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Bad Weather, Not Climate Change, Is Affecting Key European Crops

soybean crops grow

A search of Google news for the phrase “climate change,” today turns up a story in Trade Finance Global (TFG) that claims climate change is harming key European crops, exacerbating a food crisis created by Russia’s invasion of Ukraine.

This claim is wrong. [bold, links added]

In the story, TFG made the all-too-common, yet scientifically unjustifiable mistake of conflating a single season’s suboptimal weather with long-term climate change.

Data shows over the past 30 years, the period over which climate change is measured, each of the crops discussed in the TFG article has increased dramatically.

In the article titled, “‘Heatflation’ warning as 2022 EU crop harvests affected by climate change,” TFG reporter Lisa Mendes writes:

As much of Europe bakes in the latest heatwave, fears are growing about what’s being dubbed ‘heatflation’ – climate change-driven staple crop losses that could see already inflated food prices reach new highs this autumn, deepening the cost-of-living crisis.

A lack of spring rainfall, combined with drought and freak storms, have spoiled crops in Italy, France, and Spain, with many farmers and agricultural associations warning that this year’s continental crop yields will be significantly smaller than usual.

Already, continental yields of crops such as soybean, sunflower, and maize were 9 percent below average, according to an EU bulletin published last month.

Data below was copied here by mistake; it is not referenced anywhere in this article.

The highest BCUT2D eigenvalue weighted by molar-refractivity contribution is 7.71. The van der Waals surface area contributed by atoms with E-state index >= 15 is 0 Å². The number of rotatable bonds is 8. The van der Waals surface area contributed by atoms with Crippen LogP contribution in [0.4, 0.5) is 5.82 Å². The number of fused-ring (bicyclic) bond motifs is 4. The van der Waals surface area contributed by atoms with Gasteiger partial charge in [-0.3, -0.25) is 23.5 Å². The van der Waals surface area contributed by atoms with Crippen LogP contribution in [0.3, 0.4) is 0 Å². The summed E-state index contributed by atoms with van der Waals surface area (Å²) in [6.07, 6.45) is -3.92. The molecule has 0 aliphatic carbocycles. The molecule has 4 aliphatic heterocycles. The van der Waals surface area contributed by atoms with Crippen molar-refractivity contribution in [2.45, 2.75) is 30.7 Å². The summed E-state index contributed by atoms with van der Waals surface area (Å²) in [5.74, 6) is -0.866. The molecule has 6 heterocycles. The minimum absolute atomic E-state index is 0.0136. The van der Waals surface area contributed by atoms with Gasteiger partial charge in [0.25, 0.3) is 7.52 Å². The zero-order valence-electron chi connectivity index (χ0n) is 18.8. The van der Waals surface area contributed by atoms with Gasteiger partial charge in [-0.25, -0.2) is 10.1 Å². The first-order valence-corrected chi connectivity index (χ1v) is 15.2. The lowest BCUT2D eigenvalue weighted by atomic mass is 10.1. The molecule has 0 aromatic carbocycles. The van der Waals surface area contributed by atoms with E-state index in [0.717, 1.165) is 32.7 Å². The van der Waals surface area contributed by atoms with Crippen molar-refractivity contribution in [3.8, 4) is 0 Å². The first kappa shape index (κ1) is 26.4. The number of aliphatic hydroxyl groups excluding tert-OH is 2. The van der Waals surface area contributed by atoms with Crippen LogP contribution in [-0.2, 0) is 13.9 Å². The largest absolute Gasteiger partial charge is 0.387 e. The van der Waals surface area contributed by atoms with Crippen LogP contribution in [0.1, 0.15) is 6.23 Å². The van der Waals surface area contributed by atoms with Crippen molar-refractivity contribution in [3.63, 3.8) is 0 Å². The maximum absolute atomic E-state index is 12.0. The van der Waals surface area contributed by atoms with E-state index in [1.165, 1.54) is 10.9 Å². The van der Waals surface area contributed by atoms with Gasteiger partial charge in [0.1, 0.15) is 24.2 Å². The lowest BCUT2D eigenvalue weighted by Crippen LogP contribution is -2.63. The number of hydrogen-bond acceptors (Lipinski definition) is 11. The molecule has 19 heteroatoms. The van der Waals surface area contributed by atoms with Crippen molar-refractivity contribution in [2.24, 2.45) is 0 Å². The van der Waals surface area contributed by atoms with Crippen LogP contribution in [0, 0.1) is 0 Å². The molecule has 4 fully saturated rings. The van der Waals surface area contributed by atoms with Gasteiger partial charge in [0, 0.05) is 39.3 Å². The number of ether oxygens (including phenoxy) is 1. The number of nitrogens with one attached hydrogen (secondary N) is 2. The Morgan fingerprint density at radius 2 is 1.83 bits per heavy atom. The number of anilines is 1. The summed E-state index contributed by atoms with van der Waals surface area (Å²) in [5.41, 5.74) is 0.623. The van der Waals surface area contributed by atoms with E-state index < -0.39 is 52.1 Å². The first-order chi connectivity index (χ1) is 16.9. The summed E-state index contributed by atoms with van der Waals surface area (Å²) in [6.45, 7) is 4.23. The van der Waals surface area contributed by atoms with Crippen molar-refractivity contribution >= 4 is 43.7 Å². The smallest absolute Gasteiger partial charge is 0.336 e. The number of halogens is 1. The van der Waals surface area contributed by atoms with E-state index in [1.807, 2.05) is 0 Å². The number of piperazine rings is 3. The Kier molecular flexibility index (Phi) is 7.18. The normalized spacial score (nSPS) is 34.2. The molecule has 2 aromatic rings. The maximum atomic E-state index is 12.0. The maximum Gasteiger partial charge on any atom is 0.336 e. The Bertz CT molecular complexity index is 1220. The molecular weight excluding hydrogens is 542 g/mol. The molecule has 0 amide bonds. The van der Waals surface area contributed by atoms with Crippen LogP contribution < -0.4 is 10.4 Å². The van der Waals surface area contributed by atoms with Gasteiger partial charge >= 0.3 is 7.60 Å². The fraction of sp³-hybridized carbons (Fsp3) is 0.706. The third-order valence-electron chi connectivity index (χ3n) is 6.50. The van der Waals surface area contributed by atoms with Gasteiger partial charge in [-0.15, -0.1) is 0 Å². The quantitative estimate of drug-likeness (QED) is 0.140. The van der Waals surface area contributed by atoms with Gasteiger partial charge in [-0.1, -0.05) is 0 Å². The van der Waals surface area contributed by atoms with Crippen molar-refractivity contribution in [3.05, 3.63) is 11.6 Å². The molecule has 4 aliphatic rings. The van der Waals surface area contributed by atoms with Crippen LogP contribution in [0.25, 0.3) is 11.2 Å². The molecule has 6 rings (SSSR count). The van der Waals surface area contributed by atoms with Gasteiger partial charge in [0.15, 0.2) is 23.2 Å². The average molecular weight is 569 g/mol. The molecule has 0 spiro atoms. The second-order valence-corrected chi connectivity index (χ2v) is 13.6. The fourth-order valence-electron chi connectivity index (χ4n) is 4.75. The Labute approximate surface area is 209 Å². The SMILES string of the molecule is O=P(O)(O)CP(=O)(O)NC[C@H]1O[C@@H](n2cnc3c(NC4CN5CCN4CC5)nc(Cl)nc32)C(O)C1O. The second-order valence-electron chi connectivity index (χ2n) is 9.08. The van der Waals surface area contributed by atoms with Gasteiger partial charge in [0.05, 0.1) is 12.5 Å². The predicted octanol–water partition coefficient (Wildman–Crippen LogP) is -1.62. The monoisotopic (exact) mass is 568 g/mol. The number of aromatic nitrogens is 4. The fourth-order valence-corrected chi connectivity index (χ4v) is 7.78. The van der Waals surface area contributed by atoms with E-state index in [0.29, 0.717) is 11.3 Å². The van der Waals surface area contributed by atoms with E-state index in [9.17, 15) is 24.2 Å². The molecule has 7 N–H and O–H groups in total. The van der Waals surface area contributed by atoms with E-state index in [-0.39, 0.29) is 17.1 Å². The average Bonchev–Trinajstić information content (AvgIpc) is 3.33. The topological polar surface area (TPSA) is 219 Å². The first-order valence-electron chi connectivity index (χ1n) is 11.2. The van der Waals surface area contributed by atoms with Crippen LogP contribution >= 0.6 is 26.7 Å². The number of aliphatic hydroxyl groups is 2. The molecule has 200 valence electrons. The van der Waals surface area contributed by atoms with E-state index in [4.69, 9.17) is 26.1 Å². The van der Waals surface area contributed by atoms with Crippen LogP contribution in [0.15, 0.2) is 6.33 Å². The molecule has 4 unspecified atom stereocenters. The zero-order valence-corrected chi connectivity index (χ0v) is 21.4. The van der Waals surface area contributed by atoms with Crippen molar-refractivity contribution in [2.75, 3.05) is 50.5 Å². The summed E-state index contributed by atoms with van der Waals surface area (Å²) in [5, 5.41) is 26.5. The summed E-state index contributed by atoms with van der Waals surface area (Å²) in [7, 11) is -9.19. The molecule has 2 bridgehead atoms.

Attributing a single year’s weather events and crop declines to climate change is illegitimate. As explained in numerous previous Climate Realism posts here and here, for example, the weather is not climate.

The National Oceanic and Atmospheric Administration (NOAA) clearly defines weather as “[R]eflect[ing] short-term conditions of the atmosphere while climate is the average daily weather for an extended period of time at a certain location. … Weather can change from minute-to-minute, hour-to-hour, day-to-day, and season-to-season.

The standard period for recognizing a change in climate is an average change or trend in conditions for a location or region of 30 years or more, as defined by the World Meteorological Organization.

There has been no consistent trend or change in Europe’s climate over the past 30 years.

Also, although farmers may be reporting below-average production for the crops discussed in the TFG article this year, as history shows, and as any long-time farmer or farm family could tell Mendes if she had asked, it is common for crop production to wax and wane along with variable weather conditions from year to year.

A single down year for crop production is not evidence of climate change.

Data from the U.N. Food and Agriculture Organization undermine any claim that climate change has negatively impacted the production of corn (maize), soybeans, or sunflowers across Europe amid modest warming since 1990.

FAO’s crop tracker finds for Europe, between 1990 and 2020:

  • Maize production increased by more than 127 percent;
  • Soybean production grew by more than 218 percent;
  • Sunflower production expanded by more than 184 percent. (see the figure below)

Europe is suffering from a heatwave and associated drought. However, such events have been common throughout the continent’s history.

A single year of hot, dry weather conditions does not constitute proof of climate change, nor does a single year’s crop decline. Weather and crop production are both notoriously fickle, as Mendes and TFG should know.

Real-world data indicates long-term weather conditions have not significantly changed across Europe, and crop production has, in fact, increased.

The idea that climate change is causing “staple crop losses” is just false.

Read more at Climate Realism

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